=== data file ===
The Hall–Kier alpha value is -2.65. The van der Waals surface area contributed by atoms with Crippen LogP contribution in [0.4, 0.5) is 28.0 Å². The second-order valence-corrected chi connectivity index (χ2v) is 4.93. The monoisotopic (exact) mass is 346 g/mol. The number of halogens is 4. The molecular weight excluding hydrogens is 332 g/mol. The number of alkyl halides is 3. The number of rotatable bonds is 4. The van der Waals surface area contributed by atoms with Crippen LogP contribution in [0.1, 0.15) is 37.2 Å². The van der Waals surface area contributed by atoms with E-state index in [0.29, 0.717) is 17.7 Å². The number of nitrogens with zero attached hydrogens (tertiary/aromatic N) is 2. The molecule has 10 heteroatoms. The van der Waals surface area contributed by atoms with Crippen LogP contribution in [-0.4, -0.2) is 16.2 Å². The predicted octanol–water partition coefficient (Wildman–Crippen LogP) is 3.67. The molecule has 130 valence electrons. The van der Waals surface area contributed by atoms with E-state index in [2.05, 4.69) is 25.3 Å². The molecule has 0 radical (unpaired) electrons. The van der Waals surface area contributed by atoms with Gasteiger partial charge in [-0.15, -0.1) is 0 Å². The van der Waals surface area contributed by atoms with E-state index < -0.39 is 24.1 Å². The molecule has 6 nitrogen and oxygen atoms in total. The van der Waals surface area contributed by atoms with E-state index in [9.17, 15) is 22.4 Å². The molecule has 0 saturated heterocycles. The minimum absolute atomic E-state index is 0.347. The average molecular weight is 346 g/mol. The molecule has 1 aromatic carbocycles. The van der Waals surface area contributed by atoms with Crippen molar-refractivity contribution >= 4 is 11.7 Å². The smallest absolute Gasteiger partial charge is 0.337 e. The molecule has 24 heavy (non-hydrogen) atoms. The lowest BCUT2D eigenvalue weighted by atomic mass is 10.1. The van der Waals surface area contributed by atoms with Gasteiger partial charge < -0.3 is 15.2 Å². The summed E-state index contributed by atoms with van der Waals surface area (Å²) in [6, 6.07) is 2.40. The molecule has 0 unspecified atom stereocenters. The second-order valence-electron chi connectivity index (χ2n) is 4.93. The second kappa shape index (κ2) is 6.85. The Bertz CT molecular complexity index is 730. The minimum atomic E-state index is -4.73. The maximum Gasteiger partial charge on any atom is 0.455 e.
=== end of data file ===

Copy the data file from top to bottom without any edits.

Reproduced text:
The Hall–Kier alpha value is -2.65. The van der Waals surface area contributed by atoms with Crippen LogP contribution in [0.4, 0.5) is 28.0 Å². The second-order valence-corrected chi connectivity index (χ2v) is 4.93. The monoisotopic (exact) mass is 346 g/mol. The number of halogens is 4. The molecular weight excluding hydrogens is 332 g/mol. The number of alkyl halides is 3. The number of rotatable bonds is 4. The van der Waals surface area contributed by atoms with Crippen LogP contribution in [0.1, 0.15) is 37.2 Å². The van der Waals surface area contributed by atoms with E-state index in [0.29, 0.717) is 17.7 Å². The number of nitrogens with zero attached hydrogens (tertiary/aromatic N) is 2. The molecule has 10 heteroatoms. The van der Waals surface area contributed by atoms with Crippen LogP contribution in [-0.4, -0.2) is 16.2 Å². The predicted octanol–water partition coefficient (Wildman–Crippen LogP) is 3.67. The molecule has 130 valence electrons. The van der Waals surface area contributed by atoms with E-state index in [2.05, 4.69) is 25.3 Å². The molecule has 0 radical (unpaired) electrons. The van der Waals surface area contributed by atoms with Gasteiger partial charge in [-0.15, -0.1) is 0 Å². The van der Waals surface area contributed by atoms with E-state index < -0.39 is 24.1 Å². The molecule has 6 nitrogen and oxygen atoms in total. The van der Waals surface area contributed by atoms with E-state index in [9.17, 15) is 22.4 Å². The molecule has 0 saturated heterocycles. The minimum absolute atomic E-state index is 0.347. The average molecular weight is 346 g/mol. The molecule has 1 aromatic carbocycles. The van der Waals surface area contributed by atoms with Crippen molar-refractivity contribution >= 4 is 11.7 Å². The smallest absolute Gasteiger partial charge is 0.337 e. The molecule has 24 heavy (non-hydrogen) atoms. The lowest BCUT2D eigenvalue weighted by atomic mass is 10.1. The van der Waals surface area contributed by atoms with Gasteiger partial charge < -0.3 is 15.2 Å². The summed E-state index contributed by atoms with van der Waals surface area (Å²) in [6, 6.07) is 2.40. The molecule has 0 unspecified atom stereocenters. The second-order valence-electron chi connectivity index (χ2n) is 4.93. The second kappa shape index (κ2) is 6.85. The Bertz CT molecular complexity index is 730. The minimum atomic E-state index is -4.73. The maximum Gasteiger partial charge on any atom is 0.455 e.